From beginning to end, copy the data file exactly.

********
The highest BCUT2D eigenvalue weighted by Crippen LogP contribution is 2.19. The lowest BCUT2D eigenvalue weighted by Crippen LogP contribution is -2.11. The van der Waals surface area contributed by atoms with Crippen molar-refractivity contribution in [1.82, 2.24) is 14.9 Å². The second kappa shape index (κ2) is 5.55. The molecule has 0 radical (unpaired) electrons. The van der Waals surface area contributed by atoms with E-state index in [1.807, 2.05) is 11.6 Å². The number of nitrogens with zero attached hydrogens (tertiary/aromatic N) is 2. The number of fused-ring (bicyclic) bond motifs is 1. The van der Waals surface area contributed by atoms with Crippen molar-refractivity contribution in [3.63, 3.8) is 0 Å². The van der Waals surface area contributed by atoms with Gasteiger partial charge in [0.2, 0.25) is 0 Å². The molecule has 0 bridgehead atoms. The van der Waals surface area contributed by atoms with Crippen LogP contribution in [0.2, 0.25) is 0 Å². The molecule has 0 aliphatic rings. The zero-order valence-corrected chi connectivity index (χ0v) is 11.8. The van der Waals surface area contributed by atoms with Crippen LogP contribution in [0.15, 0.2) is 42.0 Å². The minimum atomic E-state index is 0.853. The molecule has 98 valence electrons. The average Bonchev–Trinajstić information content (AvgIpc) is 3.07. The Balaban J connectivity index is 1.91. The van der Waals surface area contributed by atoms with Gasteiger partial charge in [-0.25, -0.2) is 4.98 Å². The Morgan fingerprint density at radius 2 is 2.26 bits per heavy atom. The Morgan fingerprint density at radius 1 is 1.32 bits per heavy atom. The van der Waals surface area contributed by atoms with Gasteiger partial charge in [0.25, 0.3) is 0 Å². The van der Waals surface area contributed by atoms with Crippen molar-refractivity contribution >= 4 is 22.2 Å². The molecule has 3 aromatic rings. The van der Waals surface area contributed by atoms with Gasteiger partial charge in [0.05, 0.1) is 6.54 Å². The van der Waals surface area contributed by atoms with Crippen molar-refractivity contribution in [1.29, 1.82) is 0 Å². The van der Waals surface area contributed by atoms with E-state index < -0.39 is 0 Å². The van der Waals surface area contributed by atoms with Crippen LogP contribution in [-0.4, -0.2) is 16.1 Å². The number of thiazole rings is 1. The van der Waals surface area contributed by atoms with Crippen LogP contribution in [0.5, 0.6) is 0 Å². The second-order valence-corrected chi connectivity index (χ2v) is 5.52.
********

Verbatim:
The highest BCUT2D eigenvalue weighted by Crippen LogP contribution is 2.19. The lowest BCUT2D eigenvalue weighted by Crippen LogP contribution is -2.11. The van der Waals surface area contributed by atoms with Crippen molar-refractivity contribution in [1.82, 2.24) is 14.9 Å². The second kappa shape index (κ2) is 5.55. The molecule has 0 radical (unpaired) electrons. The van der Waals surface area contributed by atoms with E-state index in [1.807, 2.05) is 11.6 Å². The number of nitrogens with zero attached hydrogens (tertiary/aromatic N) is 2. The number of fused-ring (bicyclic) bond motifs is 1. The van der Waals surface area contributed by atoms with Crippen molar-refractivity contribution in [3.63, 3.8) is 0 Å². The van der Waals surface area contributed by atoms with Gasteiger partial charge in [0.2, 0.25) is 0 Å². The molecule has 0 bridgehead atoms. The van der Waals surface area contributed by atoms with Crippen LogP contribution in [0.2, 0.25) is 0 Å². The molecule has 0 aliphatic rings. The zero-order valence-corrected chi connectivity index (χ0v) is 11.8. The van der Waals surface area contributed by atoms with Crippen LogP contribution in [0.15, 0.2) is 42.0 Å². The minimum atomic E-state index is 0.853. The molecule has 98 valence electrons. The average Bonchev–Trinajstić information content (AvgIpc) is 3.07. The Balaban J connectivity index is 1.91. The van der Waals surface area contributed by atoms with Gasteiger partial charge in [-0.25, -0.2) is 4.98 Å². The Morgan fingerprint density at radius 2 is 2.26 bits per heavy atom. The Morgan fingerprint density at radius 1 is 1.32 bits per heavy atom. The van der Waals surface area contributed by atoms with Gasteiger partial charge in [0.25, 0.3) is 0 Å². The van der Waals surface area contributed by atoms with Crippen molar-refractivity contribution >= 4 is 22.2 Å². The molecule has 3 aromatic rings. The van der Waals surface area contributed by atoms with Gasteiger partial charge in [0.05, 0.1) is 6.54 Å². The van der Waals surface area contributed by atoms with Crippen molar-refractivity contribution in [1.29, 1.82) is 0 Å². The van der Waals surface area contributed by atoms with E-state index < -0.39 is 0 Å². The van der Waals surface area contributed by atoms with Crippen LogP contribution in [-0.4, -0.2) is 16.1 Å². The number of thiazole rings is 1. The van der Waals surface area contributed by atoms with Crippen LogP contribution in [0.5, 0.6) is 0 Å². The second-order valence-corrected chi connectivity index (χ2v) is 5.52.